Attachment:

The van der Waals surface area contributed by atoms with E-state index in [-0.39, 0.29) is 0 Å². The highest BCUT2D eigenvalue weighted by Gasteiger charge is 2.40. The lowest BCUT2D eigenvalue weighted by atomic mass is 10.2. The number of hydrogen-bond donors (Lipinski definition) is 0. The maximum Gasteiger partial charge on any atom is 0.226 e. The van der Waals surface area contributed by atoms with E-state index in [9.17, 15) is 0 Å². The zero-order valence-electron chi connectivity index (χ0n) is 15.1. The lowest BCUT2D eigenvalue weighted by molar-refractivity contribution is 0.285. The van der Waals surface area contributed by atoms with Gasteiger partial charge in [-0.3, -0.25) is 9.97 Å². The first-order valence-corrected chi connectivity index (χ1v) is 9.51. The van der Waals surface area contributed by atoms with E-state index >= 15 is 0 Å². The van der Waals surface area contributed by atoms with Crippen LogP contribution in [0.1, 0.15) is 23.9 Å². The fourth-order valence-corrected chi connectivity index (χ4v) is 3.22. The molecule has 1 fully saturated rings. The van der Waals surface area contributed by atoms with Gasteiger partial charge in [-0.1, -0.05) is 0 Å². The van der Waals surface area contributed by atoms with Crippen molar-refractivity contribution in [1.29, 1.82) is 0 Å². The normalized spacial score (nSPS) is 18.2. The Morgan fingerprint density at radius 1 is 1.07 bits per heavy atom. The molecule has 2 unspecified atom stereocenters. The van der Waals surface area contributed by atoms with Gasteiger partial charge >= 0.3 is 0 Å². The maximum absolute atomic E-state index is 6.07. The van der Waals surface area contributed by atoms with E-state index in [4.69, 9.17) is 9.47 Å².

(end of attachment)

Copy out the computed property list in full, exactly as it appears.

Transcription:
The van der Waals surface area contributed by atoms with E-state index in [-0.39, 0.29) is 0 Å². The highest BCUT2D eigenvalue weighted by Gasteiger charge is 2.40. The lowest BCUT2D eigenvalue weighted by atomic mass is 10.2. The number of hydrogen-bond donors (Lipinski definition) is 0. The maximum Gasteiger partial charge on any atom is 0.226 e. The van der Waals surface area contributed by atoms with E-state index in [9.17, 15) is 0 Å². The zero-order valence-electron chi connectivity index (χ0n) is 15.1. The lowest BCUT2D eigenvalue weighted by molar-refractivity contribution is 0.285. The van der Waals surface area contributed by atoms with Gasteiger partial charge in [-0.3, -0.25) is 9.97 Å². The first-order valence-corrected chi connectivity index (χ1v) is 9.51. The van der Waals surface area contributed by atoms with E-state index >= 15 is 0 Å². The van der Waals surface area contributed by atoms with Crippen LogP contribution in [0.1, 0.15) is 23.9 Å². The fourth-order valence-corrected chi connectivity index (χ4v) is 3.22. The molecule has 1 fully saturated rings. The van der Waals surface area contributed by atoms with Gasteiger partial charge in [-0.1, -0.05) is 0 Å². The van der Waals surface area contributed by atoms with Crippen molar-refractivity contribution in [1.29, 1.82) is 0 Å². The normalized spacial score (nSPS) is 18.2. The Morgan fingerprint density at radius 1 is 1.07 bits per heavy atom. The molecule has 2 unspecified atom stereocenters. The van der Waals surface area contributed by atoms with Gasteiger partial charge >= 0.3 is 0 Å². The maximum absolute atomic E-state index is 6.07. The van der Waals surface area contributed by atoms with E-state index in [4.69, 9.17) is 9.47 Å².